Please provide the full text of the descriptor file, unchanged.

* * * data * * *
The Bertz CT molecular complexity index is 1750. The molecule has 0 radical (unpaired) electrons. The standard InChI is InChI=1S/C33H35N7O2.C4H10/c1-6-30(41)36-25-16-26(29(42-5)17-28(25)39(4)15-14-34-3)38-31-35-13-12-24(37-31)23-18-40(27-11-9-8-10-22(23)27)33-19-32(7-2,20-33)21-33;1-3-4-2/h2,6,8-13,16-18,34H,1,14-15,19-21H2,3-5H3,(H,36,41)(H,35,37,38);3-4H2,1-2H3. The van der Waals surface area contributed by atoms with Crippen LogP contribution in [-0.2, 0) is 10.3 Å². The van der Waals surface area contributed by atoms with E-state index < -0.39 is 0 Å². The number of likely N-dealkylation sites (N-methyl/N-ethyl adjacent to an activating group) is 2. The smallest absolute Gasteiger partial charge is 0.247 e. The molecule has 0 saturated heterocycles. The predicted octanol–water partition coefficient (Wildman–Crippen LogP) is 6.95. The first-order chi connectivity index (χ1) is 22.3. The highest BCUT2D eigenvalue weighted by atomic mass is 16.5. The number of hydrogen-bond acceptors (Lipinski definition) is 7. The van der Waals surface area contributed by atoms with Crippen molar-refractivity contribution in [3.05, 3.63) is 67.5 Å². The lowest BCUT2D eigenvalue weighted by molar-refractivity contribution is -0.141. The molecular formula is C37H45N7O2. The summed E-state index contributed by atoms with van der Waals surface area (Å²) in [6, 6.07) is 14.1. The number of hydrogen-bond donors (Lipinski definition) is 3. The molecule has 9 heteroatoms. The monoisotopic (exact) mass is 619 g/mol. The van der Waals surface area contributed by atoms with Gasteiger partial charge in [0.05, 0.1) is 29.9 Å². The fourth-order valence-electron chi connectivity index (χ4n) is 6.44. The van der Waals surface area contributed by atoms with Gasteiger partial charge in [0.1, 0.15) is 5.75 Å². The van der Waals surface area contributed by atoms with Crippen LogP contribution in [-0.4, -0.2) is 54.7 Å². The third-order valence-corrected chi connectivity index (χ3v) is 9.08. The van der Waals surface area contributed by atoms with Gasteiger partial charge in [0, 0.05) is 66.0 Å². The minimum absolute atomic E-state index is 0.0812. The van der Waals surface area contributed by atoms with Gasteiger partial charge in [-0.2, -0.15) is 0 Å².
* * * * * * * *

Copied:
The Bertz CT molecular complexity index is 1750. The molecule has 0 radical (unpaired) electrons. The standard InChI is InChI=1S/C33H35N7O2.C4H10/c1-6-30(41)36-25-16-26(29(42-5)17-28(25)39(4)15-14-34-3)38-31-35-13-12-24(37-31)23-18-40(27-11-9-8-10-22(23)27)33-19-32(7-2,20-33)21-33;1-3-4-2/h2,6,8-13,16-18,34H,1,14-15,19-21H2,3-5H3,(H,36,41)(H,35,37,38);3-4H2,1-2H3. The van der Waals surface area contributed by atoms with Crippen LogP contribution in [-0.2, 0) is 10.3 Å². The van der Waals surface area contributed by atoms with E-state index < -0.39 is 0 Å². The number of likely N-dealkylation sites (N-methyl/N-ethyl adjacent to an activating group) is 2. The smallest absolute Gasteiger partial charge is 0.247 e. The molecule has 0 saturated heterocycles. The predicted octanol–water partition coefficient (Wildman–Crippen LogP) is 6.95. The first-order chi connectivity index (χ1) is 22.3. The highest BCUT2D eigenvalue weighted by atomic mass is 16.5. The number of hydrogen-bond acceptors (Lipinski definition) is 7. The van der Waals surface area contributed by atoms with Crippen molar-refractivity contribution in [3.05, 3.63) is 67.5 Å². The lowest BCUT2D eigenvalue weighted by molar-refractivity contribution is -0.141. The molecular formula is C37H45N7O2. The summed E-state index contributed by atoms with van der Waals surface area (Å²) in [6, 6.07) is 14.1. The number of hydrogen-bond donors (Lipinski definition) is 3. The molecule has 9 heteroatoms. The monoisotopic (exact) mass is 619 g/mol. The van der Waals surface area contributed by atoms with Gasteiger partial charge in [0.05, 0.1) is 29.9 Å². The fourth-order valence-electron chi connectivity index (χ4n) is 6.44. The van der Waals surface area contributed by atoms with Gasteiger partial charge in [0.1, 0.15) is 5.75 Å². The van der Waals surface area contributed by atoms with Crippen LogP contribution in [-0.4, -0.2) is 54.7 Å². The third-order valence-corrected chi connectivity index (χ3v) is 9.08. The van der Waals surface area contributed by atoms with Gasteiger partial charge in [0, 0.05) is 66.0 Å². The minimum absolute atomic E-state index is 0.0812. The van der Waals surface area contributed by atoms with Gasteiger partial charge in [-0.2, -0.15) is 0 Å².